When it comes to new construction we cannot use the supply and return method that the manual allows.  Only the return and return method can be used as per OBC Articles 9.32.3.4(7)(a) and 9.32.3.11(3),

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Article 9.32.3.4(7) - Where an exhaust air intake for the principal exhaust fan is connected directly to the duct system of a forced air heating system or other central air circulating system, it shall,
(a) be connected to the return air side of the system, and

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Article 9.32.3.11(3) - Where a heat recovery ventilator is connected to a forced air heating system, the supply side of the ventilator shall be directly connected to the return air side of the forced air heating system.

If the house is an Energy Star home then we follow the 2012 ENERGY STAR ® for New Homes Standard.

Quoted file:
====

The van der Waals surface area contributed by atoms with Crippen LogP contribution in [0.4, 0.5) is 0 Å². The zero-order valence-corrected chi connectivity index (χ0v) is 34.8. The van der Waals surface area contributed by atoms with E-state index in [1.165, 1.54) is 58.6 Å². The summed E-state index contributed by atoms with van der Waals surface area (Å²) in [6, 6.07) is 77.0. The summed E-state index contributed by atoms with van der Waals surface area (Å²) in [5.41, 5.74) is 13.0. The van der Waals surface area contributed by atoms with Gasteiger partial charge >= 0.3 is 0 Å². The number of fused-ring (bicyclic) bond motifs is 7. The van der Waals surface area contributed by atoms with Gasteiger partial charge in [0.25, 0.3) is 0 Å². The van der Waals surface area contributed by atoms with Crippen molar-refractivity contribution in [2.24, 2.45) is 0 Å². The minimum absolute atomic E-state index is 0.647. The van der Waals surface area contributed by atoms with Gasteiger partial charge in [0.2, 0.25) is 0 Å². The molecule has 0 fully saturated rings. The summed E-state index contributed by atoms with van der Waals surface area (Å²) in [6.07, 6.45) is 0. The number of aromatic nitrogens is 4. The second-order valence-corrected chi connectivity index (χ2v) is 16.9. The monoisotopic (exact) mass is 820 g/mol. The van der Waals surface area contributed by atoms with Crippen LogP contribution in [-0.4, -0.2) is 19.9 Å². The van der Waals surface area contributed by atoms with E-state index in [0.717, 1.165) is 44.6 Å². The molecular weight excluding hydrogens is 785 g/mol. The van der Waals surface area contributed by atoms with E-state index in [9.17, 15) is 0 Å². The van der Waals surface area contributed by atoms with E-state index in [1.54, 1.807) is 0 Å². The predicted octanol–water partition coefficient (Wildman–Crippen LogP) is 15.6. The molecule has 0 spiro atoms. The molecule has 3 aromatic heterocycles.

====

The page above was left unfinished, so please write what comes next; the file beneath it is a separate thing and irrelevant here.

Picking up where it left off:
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4.7.2 Distribution Systems
4.7.2.1 - Interconnection to Forced-Air Distribution System
Where a central forced air system is utilized either fully or in part to distribute ventilation air, the principal exhaust fan control shall be interconnected with the forced air distribution system such that switching on the principal exhaust fan operates the forced air distribution fan.

No ventilation supply inlet is required in Type I homes and sometimes the total ventilation capacity is achieved by using only the standard exhaust fans found in bathrooms and the laundry room, but the principal exhaust fan (bathroom fan) would have to be interlocked with the furnace fan.  We use a relay and install a 3 way switch near the thermostat, and it turns the bathroom fan and furnace fan on.  I use the same 3 wire method using C, NC and NO.  There is a 2 wire method but on some thermostats, energizing the “R” and “G” terminals at the furnace has the effect of energizing “Y” at the thermostat and can turn on the AC.  If you identify this type of thermostat, you must use the 3 wire method and use a NC wire.